TV placement

When planning where the TV will be placed, there is really no limit since outdoor TVs come with recommendations for full sun, partial sun and shade, and full shade. Where the display is placed can also determine the TV weatherproofing rating so that the TV can also safely operate within the temperature ranges in the area where you live. Outdoor TVs have always been more expensive, but prices are dropping, and larger screen sizes are being introduced. However, the selection options get pricier for larger screen sizes and if the TV is to be viewed in direct sunlight.

• How much ambient lighting from the sun will hit the TV’s screen
• A viewing area with shady and sheltered areas including screened porches, covered patios, or inside a garage is ideal
• Partial-sun spaces with more sunlight, such as on an open porch, beneath an extended awning, or under a gazebo simply require a brighter TV
• To get that big-screen experience, your audio design is just as important as where the TV is mounted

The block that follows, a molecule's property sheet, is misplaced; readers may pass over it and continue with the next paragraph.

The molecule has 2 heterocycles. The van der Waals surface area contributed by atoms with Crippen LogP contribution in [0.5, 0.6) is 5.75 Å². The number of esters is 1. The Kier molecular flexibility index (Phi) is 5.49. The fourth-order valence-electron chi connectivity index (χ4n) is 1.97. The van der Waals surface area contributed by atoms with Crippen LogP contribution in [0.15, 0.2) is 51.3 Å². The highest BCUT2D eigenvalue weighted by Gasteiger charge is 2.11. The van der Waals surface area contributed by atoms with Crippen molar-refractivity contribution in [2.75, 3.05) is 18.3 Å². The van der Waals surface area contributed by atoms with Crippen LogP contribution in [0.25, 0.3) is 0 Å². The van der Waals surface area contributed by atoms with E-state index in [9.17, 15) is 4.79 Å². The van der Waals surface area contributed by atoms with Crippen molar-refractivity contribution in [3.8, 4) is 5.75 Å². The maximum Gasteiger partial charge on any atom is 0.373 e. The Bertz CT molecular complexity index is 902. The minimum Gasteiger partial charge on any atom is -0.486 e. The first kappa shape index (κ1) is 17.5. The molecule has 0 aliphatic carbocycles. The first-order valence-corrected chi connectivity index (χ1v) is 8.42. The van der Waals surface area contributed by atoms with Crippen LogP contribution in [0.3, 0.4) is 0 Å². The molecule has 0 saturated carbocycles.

final thoughts

The homeowner should also consider the Smart TV user interface if the design plan does not incorporate a whole-house control system (Crestron, Savant, Control4, etc.). New for 2023, there will be outdoor TV models featuring the new and powerful Google TV platform that supports an enormous selection of movie and entertainment choices. A true cord-cutting solution for any level of installation, the Google TV platform supports hands-free control and Google Assistant.

The bottom line is that there are many options and some great outdoor entertainment options that you should bring in a professional technology designer early in the design process to review. Because a dynamite visual and audio experience poolside really is the pinnacle of outdoor entertaining.